Category Archives: bipolar disorder

Tick, tock toward more hopeful New Year

The antebellum house where I grew up was never really quiet. Cars swished by and trucks roared past as they traveled our busy road night and day.

There was the usual hustle and bustle of three boys living together, the sounds of my mother cooking in the kitchen and the quiet tumble of the washer and dryer.

My grandfather's clock, with portrait of my father looking on.

Our grandfather clock, with portrait of my father looking on.

Yet when day turned to night and all had gone to bed, one haunting sound echoed through the heart pine floors and the house’s high ceilings. Tick, tock. Tick, tock. Tick, tock.

There was a chorus of ticks, tocks and chimes because my father loved clocks. They hung on the walls of our living room and dining room, in the den and even in the kitchen.

Dad loved big clocks, small clocks and imperfect clocks that didn’t always work right. His favorite was a beautiful grandfather clock built by my grandfather. Granddaddy even cut the timber for his work of art from family land in rural Alabama.

I remember when he delivered it to our home in Eufaula, proudly presenting it to my mother and father. I was fascinated by the chains,  the weights, the glass case and the shiny pendulum.

Dad quickly learned how to pull the chains, which he deftly did every day on all of our clocks throughout the house. He would often whistle as he walked around the house doing what was one of his favorite chores.

When all of the clocks were wound, there was a strange symphony of slow ticks and tocks, gongs and strikes. The chimes were more elaborate on the hour, shorter sequences chimed every quarter-hour.

Lying in the bed at night,  I remember staring at the ceiling, cursing those clocks and the eerie sounds they made as everyone else slept. I suppose the cars and the trucks and the clocks are one reason I still sleep with a box fan. That or the fact my first nursery was in the laundry room.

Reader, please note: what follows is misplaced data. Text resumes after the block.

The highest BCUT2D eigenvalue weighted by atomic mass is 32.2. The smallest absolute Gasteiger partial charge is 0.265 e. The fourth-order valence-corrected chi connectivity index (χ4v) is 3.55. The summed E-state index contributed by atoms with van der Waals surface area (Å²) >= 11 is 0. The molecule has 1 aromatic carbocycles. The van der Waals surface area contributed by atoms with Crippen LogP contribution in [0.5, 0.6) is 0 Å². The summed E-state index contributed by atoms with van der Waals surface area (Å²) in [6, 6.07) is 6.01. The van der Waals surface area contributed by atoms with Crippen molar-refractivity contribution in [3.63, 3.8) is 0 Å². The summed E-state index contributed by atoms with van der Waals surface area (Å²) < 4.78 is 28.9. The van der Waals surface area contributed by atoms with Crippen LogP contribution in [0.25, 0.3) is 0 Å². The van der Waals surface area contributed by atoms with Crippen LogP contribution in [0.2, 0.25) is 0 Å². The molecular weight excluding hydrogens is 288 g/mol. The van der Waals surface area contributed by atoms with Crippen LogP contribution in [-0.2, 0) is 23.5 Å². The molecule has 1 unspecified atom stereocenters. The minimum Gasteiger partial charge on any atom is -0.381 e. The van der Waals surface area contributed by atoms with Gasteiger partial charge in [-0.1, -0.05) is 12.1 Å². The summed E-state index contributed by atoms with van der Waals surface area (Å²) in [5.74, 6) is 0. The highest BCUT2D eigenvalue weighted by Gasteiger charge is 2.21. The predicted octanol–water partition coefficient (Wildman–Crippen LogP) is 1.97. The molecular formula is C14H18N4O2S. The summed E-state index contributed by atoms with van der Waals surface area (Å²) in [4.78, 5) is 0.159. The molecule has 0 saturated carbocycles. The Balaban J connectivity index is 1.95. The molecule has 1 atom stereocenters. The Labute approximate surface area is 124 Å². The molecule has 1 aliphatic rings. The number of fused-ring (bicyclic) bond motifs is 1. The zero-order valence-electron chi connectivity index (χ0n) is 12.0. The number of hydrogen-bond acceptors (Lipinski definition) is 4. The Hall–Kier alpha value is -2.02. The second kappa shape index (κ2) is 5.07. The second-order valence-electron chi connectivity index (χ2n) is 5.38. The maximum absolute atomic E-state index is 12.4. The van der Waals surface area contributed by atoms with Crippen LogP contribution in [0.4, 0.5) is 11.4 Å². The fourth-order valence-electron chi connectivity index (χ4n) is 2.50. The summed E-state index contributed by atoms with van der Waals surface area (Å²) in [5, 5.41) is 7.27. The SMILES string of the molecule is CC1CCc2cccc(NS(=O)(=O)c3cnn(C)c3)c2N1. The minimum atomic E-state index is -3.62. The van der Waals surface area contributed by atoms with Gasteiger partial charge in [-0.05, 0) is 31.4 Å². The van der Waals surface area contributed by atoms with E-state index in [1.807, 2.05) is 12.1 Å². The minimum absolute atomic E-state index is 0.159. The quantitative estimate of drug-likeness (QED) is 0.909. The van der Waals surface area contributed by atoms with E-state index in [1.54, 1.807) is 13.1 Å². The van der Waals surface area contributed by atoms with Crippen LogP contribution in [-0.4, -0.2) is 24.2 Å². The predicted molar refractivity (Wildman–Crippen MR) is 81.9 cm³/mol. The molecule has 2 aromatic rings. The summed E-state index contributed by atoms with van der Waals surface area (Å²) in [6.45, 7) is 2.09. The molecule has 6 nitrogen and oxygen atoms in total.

While at home with my mother over the holidays recently , I noticed something strange. The house was silent. No ticks. No tocks. No chimes. I asked mom if they still worked, and she said they did. They just hadn’t been wound in the four years since my Father passed away. I suddenly longed for the slow ticks and tocks, the piercing sound of the chimes reverberating through the foyer.

I walked to the cozy library in the front of the house to look at our grandfather clock. My eyes were drawn to something just above the face of the clock. It was a globe set into the clock’s face with the words “Tempus Fugit” scrolled across it. I’d never noticed it before, and had no clue what it meant, knowing only “tempus” was probably Latin for time.

Instead of reaching for the expansive set of encyclopedias on the tall book shelves behind me, I pulled out my Iphone and Googled it. Tempus Fugit. It is indeed a Latin expression, literally meaning “time flees.” More commonly translated as “time flies.”

Making this little discovery in the clock I’d looked at many times before was in some ways a revelation, a sobering yet strangely hopeful reminder of something I needed to remember.

Time doesn’t stop. It doesn’t stop for the most joyous moments in our lives. It doesn’t stop for our most difficult trials. No matter how badly we want it to, time doesn’t magically freeze as our children grow up too fast.

We can wish time would slow down during the good times, even if just for a little while. We can wish time would march along faster through our struggles. But time is the one measurable thing in our lives that we are powerless to control. She steadily and methodically marches on, no matter what we do.

I am glad 2013 has faded into the past. I will accept it. I will learn from it. I will one day appreciate it. But I will never miss it.

Looking toward 2014 with a hopeful heart and a vow to be a better husband and father, I will try to remember the words of the great modern-day philosopher,  Ferris Beuller. “Life moves by pretty fast. If you don’t stop and take a look around, you might miss it.”